Fabric on my ironing mat. The bottom of the fabric shows the selvage while the top portion shows the cut end as it's folded up.
I used my iron to make sure the end of the curtain didn’t curl up so it would be simpler to fold, clip, and sew.
The top of the fabric is folded over and clipped in place. A measuring gauge is laid overtop so you can see that it's two inches from the fold to the selvage edge.
I then flipped it over making sure the fold was even by using my measuring gauge. I wanted to make sure there was more than enough space to feed the dowel in and have it move easily so I ended up folding it in two inches, not including the selvage, and clipped it in place.

To create the channel for the dowel I sewed along the edge of the folded over fabric making sure that the created channel was wide enough that the curtain could easily slide along the dowel. This was the only sewing part of the whole project and if you don’t have a sewing machine you could always attach it another way. The first time around I used masking tape (did not stay too long with this fabric type) although I’m sure you could hand stitch it, attach snaps or Velcro, or use fabric glue too. This was supposed to be a quick sew right before going to bed and my sewing machine tried to eat the fabric multiple times. I ended up giving up, tired and frustrated, and saved figuring it out for when I was calmer the next day. I can’t believe such a simple thing gave me so much trouble. And even with the break my stitching ended up not being perfect but in the end the channel was mostly closed, the dowel fit, and I could always go over it again in the future if need be.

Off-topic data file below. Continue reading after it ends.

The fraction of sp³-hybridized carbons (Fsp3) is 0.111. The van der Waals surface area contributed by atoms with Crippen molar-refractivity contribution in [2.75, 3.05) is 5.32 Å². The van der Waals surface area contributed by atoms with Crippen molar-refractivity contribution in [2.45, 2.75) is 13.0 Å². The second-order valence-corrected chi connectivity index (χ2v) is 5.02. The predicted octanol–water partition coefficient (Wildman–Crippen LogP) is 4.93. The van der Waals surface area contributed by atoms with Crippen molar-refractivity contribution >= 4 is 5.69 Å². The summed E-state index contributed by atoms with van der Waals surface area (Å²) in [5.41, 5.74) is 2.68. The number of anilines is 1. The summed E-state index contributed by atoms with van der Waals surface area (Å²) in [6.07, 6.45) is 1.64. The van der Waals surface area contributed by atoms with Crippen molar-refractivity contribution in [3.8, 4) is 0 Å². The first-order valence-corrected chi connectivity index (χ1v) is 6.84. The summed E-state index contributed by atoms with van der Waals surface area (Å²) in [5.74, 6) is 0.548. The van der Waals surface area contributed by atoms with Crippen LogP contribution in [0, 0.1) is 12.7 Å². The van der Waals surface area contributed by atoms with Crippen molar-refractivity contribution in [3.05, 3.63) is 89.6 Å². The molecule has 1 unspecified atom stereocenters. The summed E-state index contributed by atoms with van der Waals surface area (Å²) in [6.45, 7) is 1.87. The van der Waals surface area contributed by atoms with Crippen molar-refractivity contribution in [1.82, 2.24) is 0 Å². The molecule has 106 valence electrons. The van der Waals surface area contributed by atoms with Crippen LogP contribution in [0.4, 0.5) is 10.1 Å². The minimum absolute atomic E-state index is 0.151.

The dowel is sticking out of the end of the channel showing the cinched up channel on the right side and the plain dowel on the left. Underneath you can see the wrong side of the curtain,
After, finally, sewing the channel closed I made sure the dowel fit inside and had enough space to easily move back and forth.
Underside of the channel shows it's not fully enclosed. The center section in this closeup shows a hole with the stitching underneath of the flipped over fabric.